Response by Rory Miller
Question: I am a woman, why should I care about Violence Dynamics?
Answer: Violence and conflict are pervasive and often oppressive facts of the human condition. It behooves everyone to understand the parts of the world that can harm. Knowledge is power. One of the biggest dangers, for all people, is the tendency to extrapolate from the known to the unknown. Most violent encounters stem from social conditions, and we all have some expertise there. But when those skills are attempted in an asocial setting, they will backfire. Sometimes your default programming will be actively used against you. And, if you survive, that can have devastating psychological impact. It offends me that we send young adults out into the world not knowing that there are different types of violence and with tools for only one kind. It would be like teaching children in a tropical fishing village about sharks and never telling them that tigers exist as well and you can’t be safe from tigers by getting out of the water.
Question: I am an experienced martial artist, why should I care about Violence Dynamics?
Answer: There are two reasons. And it may not apply to you, everyone is different, but:
#1) in martial arts, you will get people who have studied for decades on how to handle an attack from a bad guy, but have never spent a day studying how bad guys actually attack. Would you consider going to a doctor who had only studied surgery and drugs but had refused to study anatomy, injury or illness? Would you consider taking your car to a mechanic who had every tool imaginable but didn’t know what an engine looks like? Only in martial arts will you get high-level instructors who have memorized answers but refused to look at problems.
But don’t worry about it. Most of the surviving martial systems were designed by brilliant people who lived in violent times. An understanding of Violence Dynamics won’t replace anything you do, it just tends to make it fit better.
#2) Traditionally, martial arts has been about teaching fighters how to fight other fighters. If you are really interested in helping your students be safe, you might need some background on how to help victim profiles evade hunters. It’s not the same problem and, honestly, it’s not that closely related.
Question: Why would I want to know WHY someone is attacking me? I just want to learn to defend myself.
Answer: No, you really don’t. Physically defending yourself is a last-ditch act of desperation. The threat will be bigger, stronger (or crazy and/or armed) and will get the first move from close range with as much surprise as possible. Trust me, you don’t want to do this. No sane person does. Understanding violence dynamics helps in at least three ways. It can help you prevent anything going bad in the first place. Knowing what kind of places are likely hunting grounds, what victim profile you project, changing that profile– all good things. Second, Violence Dynamics can give you some insight on how to walk away from things or talk your way out– and also the indicators when that isn’t an option. Third, by understanding the different types of attacks, you’ll understand when you are fighting to escape and when to disable, and you’ll understand that those are two very different things.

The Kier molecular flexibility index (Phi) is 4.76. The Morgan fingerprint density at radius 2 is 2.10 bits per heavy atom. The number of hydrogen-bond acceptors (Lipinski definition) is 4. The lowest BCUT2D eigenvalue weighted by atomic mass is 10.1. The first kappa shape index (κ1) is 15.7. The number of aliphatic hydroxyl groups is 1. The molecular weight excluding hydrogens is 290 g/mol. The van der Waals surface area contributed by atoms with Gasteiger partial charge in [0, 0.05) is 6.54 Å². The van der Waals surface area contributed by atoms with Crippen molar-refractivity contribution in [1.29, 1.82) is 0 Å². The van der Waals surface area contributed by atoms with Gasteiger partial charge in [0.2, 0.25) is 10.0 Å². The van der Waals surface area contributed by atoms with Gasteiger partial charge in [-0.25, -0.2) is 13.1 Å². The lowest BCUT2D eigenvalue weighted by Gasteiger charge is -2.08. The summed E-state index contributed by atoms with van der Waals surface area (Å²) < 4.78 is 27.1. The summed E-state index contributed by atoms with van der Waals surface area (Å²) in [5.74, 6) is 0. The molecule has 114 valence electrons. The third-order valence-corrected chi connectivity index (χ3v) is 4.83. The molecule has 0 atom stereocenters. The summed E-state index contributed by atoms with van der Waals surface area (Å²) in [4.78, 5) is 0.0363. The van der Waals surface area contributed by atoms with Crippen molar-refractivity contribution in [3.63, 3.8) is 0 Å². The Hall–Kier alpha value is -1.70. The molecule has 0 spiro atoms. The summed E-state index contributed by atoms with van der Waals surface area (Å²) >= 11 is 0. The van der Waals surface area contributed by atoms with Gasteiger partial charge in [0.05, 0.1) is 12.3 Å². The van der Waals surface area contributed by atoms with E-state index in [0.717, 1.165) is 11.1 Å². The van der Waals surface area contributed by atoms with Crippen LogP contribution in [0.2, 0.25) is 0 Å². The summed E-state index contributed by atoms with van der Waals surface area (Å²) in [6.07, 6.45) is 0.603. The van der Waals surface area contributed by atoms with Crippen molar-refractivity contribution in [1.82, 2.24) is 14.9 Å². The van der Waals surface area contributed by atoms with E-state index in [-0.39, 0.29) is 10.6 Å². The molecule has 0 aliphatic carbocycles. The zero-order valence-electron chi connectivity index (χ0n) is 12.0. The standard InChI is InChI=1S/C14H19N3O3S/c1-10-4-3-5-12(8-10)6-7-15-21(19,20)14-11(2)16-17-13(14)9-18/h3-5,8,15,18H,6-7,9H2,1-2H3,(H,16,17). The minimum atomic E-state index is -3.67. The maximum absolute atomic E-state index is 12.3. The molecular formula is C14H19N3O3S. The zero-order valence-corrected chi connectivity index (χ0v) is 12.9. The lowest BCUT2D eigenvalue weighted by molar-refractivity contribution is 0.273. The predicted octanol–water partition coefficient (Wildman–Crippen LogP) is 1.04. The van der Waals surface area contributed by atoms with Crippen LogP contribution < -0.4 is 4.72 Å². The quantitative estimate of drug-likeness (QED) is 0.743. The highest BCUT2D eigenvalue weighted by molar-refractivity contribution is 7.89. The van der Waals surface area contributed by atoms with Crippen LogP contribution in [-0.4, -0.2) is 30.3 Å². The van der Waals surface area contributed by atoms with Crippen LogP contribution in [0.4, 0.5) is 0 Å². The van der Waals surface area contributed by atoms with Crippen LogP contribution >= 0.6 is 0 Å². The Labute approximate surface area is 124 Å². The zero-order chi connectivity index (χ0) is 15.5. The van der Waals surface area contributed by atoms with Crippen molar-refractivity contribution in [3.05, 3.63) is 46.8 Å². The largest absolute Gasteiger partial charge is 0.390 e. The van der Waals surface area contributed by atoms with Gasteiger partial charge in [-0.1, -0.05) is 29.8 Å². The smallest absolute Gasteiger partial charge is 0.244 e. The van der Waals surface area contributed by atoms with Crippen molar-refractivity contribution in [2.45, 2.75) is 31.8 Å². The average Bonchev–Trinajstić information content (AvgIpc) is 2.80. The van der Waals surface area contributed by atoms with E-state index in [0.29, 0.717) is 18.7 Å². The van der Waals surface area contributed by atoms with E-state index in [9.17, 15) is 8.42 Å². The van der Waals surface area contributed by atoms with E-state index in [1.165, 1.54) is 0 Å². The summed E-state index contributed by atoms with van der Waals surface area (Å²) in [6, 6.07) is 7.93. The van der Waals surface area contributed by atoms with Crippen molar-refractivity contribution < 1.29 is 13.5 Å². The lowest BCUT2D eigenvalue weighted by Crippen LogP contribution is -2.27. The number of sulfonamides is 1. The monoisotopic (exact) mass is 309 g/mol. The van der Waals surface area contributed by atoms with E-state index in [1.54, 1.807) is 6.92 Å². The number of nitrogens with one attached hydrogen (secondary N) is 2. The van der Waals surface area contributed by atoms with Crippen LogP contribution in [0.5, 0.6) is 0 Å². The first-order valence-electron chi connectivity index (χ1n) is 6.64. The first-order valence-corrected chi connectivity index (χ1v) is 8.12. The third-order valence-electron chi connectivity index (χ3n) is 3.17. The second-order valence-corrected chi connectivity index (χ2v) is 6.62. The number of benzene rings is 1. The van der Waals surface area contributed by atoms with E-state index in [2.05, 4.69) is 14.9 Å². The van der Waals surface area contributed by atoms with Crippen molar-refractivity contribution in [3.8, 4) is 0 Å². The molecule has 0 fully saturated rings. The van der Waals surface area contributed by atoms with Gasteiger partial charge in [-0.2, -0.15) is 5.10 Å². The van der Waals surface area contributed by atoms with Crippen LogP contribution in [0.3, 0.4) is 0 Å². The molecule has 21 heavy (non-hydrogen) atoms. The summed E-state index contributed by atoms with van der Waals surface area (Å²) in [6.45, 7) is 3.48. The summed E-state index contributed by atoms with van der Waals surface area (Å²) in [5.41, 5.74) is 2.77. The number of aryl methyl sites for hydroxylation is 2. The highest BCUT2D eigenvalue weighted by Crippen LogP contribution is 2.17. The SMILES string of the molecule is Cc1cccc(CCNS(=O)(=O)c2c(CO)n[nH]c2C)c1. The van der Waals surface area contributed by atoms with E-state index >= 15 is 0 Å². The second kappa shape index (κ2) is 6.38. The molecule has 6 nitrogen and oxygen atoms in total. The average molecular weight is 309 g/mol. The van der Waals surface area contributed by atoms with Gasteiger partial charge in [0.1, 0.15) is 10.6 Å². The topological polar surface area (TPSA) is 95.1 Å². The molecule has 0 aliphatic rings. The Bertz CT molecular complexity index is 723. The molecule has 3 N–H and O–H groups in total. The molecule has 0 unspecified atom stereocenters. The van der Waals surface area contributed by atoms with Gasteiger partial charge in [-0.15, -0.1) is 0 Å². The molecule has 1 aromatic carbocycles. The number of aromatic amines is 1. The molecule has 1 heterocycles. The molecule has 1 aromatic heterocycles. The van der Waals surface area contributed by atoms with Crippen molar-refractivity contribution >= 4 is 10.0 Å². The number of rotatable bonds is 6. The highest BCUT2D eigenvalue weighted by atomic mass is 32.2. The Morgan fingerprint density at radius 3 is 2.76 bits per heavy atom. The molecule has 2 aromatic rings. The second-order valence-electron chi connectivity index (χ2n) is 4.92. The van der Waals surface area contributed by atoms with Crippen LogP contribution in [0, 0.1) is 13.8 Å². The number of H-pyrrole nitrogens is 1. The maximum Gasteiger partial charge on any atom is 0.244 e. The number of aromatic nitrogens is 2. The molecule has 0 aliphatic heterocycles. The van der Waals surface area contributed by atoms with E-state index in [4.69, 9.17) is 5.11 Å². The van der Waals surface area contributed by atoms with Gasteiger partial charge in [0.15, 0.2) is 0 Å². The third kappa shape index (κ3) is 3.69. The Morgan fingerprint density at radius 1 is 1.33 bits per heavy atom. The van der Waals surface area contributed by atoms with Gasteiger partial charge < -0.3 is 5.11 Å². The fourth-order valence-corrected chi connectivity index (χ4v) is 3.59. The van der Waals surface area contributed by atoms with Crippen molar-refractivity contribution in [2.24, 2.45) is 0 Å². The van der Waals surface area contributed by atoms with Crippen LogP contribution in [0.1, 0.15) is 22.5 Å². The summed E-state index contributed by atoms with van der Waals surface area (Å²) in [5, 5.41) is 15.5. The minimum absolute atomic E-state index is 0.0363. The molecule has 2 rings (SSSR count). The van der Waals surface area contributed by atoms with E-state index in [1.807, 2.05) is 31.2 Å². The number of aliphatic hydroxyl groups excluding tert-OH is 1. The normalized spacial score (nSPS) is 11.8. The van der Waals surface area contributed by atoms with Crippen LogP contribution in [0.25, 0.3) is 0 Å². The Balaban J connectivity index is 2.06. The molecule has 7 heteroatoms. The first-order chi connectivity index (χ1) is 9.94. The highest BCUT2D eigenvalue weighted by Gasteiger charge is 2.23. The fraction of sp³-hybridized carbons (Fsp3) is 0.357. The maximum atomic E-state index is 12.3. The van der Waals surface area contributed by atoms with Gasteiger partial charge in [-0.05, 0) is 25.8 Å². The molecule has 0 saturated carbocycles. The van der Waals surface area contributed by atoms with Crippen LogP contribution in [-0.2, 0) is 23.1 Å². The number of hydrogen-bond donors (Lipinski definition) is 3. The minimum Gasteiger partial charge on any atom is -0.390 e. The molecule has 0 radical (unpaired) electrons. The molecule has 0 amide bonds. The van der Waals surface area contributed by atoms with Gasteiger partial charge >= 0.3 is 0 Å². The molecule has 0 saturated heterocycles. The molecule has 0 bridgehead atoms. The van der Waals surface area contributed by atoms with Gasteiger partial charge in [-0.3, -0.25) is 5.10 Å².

Question: I am mainly concerned with being sexually assaulted. How does knowing about other types of violence protect me?
Answer: Sexual assault is a label. It’s not a complete narrative, nor is it a complete understanding of the problem. There are different kinds of sexual assault– from the creeper who hangs out in the hallway outside the women’s restroom, to the serial rapist with a very particular victim profile, to the opportunistic rapist, to prep/frat boys holding a sick contest, to the perpetrator who creates a dependent relationship so that he can victimize someone for years without fear of prosecution. And many more. Defined, “sexual assault” would be a list of things necessary to define the crime. That would tell you almost nothing about the perpetrator, certainly not enough to identify, avoid or if necessary defend yourself. Understanding the bad guy is much more useful than simply understanding the mechanics of the crime.
Question: Does this model of Violence Dynamics define all types of violence? Are there any types that are missing?
Answer: When I teach the class in an SD context, I leave out most of the material on Domestic Violence and Date Rape unless I’m specifically asked. I know how the many of the criminals who perpetrate those crimes rationalize their actions and can give some insight on that. But I don’t feel qualified to give a definitive answer and the subject is far too important to make stuff up. And that’s one of the strengths of CRGI. A bunch of intelligent, dedicated, experienced people (possibly including you) are going to look at these FAQs and make them better.
Question: Do all violent incidents fall strictly into one category or the other? Are there any gray areas or overlap?
Answer: Fewer than I originally thought. Understand that the rationalizations absolutely cross over. People who commit purely predatory crimes like to blame the victim. And there are secondary gains, in that someone who did a crime for money will very likely brag about it to his friends for the social points. But the model is very robust and diagnostic.